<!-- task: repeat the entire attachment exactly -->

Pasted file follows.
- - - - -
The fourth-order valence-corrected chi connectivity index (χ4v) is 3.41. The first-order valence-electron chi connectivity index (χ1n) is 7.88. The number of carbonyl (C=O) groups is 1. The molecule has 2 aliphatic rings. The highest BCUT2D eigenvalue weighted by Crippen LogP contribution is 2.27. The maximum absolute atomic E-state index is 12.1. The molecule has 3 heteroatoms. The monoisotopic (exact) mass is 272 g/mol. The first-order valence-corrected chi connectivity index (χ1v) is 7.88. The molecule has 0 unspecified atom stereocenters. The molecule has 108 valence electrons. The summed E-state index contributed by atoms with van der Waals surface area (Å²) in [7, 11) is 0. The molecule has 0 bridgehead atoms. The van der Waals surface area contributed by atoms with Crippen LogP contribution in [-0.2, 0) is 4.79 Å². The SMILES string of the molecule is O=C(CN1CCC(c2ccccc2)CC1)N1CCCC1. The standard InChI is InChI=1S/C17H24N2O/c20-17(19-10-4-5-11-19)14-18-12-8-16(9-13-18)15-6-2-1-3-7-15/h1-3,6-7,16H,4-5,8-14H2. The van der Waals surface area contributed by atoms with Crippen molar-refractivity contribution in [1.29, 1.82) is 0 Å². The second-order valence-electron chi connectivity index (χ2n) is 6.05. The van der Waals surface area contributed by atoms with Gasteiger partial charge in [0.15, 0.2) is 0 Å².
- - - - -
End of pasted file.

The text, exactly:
The fourth-order valence-corrected chi connectivity index (χ4v) is 3.41. The first-order valence-electron chi connectivity index (χ1n) is 7.88. The number of carbonyl (C=O) groups is 1. The molecule has 2 aliphatic rings. The highest BCUT2D eigenvalue weighted by Crippen LogP contribution is 2.27. The maximum absolute atomic E-state index is 12.1. The molecule has 3 heteroatoms. The monoisotopic (exact) mass is 272 g/mol. The first-order valence-corrected chi connectivity index (χ1v) is 7.88. The molecule has 0 unspecified atom stereocenters. The molecule has 108 valence electrons. The summed E-state index contributed by atoms with van der Waals surface area (Å²) in [7, 11) is 0. The molecule has 0 bridgehead atoms. The van der Waals surface area contributed by atoms with Crippen LogP contribution in [-0.2, 0) is 4.79 Å². The SMILES string of the molecule is O=C(CN1CCC(c2ccccc2)CC1)N1CCCC1. The standard InChI is InChI=1S/C17H24N2O/c20-17(19-10-4-5-11-19)14-18-12-8-16(9-13-18)15-6-2-1-3-7-15/h1-3,6-7,16H,4-5,8-14H2. The van der Waals surface area contributed by atoms with Crippen molar-refractivity contribution in [1.29, 1.82) is 0 Å². The second-order valence-electron chi connectivity index (χ2n) is 6.05. The van der Waals surface area contributed by atoms with Gasteiger partial charge in [0.15, 0.2) is 0 Å².